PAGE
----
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    Pretty good, compared to what? Since most firearms are serialized, there is hope of recovery IF you have the serial number. Stolen guns stay in the NCIC computer FOREVER.

    Compared to, say, cameras? How many folks have the serial number for their camera? Property like that gets purged from NCIC after 2 years.

    I have recovered a number of stolen firearms over the years. I returned a rifle to its owner after 37 years. He was still alive and lived in the area so I could find him.

    Recovered a Mauser Hsc to its owner even though he had moved to the PNW from the Austin area.

    Recovered a Ruger revolver to its owner even though the original agency ha not bothered to enter it in NCIC (small, incompetent agency, but that is another story). One of our Patrol officers arrested a guy in possession of it. Trace through ATF gave me an original purchaser. Had a hard time tracking him down, but found his father and left a message. Found that he had given the gun to a girl friend. Tracked her down to Lake County Indiana. Found she had reported it stolen several years earlier to a small PD just south of Austin. They took the report and sat on it. The Chief got an ear full from me and she got her gun back.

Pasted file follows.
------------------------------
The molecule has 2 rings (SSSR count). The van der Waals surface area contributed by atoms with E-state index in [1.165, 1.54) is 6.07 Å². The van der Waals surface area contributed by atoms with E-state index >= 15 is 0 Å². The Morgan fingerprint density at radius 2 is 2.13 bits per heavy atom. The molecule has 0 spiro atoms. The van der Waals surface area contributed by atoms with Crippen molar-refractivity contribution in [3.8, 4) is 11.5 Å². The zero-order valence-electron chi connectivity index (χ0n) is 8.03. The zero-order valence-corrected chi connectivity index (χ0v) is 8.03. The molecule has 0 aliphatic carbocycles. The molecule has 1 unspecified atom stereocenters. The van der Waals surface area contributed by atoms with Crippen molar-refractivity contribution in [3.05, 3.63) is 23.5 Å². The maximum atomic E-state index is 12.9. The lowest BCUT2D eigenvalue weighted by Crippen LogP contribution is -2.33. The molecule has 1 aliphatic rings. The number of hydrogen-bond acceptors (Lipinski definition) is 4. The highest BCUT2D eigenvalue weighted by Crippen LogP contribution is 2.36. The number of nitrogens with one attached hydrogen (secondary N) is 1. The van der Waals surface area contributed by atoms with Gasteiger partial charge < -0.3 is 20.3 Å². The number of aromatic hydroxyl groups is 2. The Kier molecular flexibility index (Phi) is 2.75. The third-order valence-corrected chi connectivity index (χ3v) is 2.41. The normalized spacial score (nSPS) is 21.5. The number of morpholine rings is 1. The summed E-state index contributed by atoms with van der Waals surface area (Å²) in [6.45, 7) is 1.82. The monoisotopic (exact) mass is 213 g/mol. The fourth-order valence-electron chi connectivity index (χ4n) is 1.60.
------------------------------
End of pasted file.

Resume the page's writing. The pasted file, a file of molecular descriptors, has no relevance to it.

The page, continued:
20. robocop10mm

    robocop10mm Lifetime Supporting Member Lifetime Supporter

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    It does. In Texas the simple theft of a firearm is automatically a Felony. Conviction brings a life long firearm ban.

    I prosecuted a car burglar. Hit close to a hundred cars, but that is only a misdemeanor. Two of the cars has handguns stolen. Filed 2 counts of Theft of a Firearm. Convicted, only served 90 days, but was then a Felon. I made it clear to him that if I ever so much as found his finger print on a gun, I would make sure he did 5 years in Federal Prison. Never got to fulfill that promise, he was a passenger in a car evading the police (about 6 months later). Car lost control, hit a tree, dead felon. And new felon as the driver caught 2 felony counts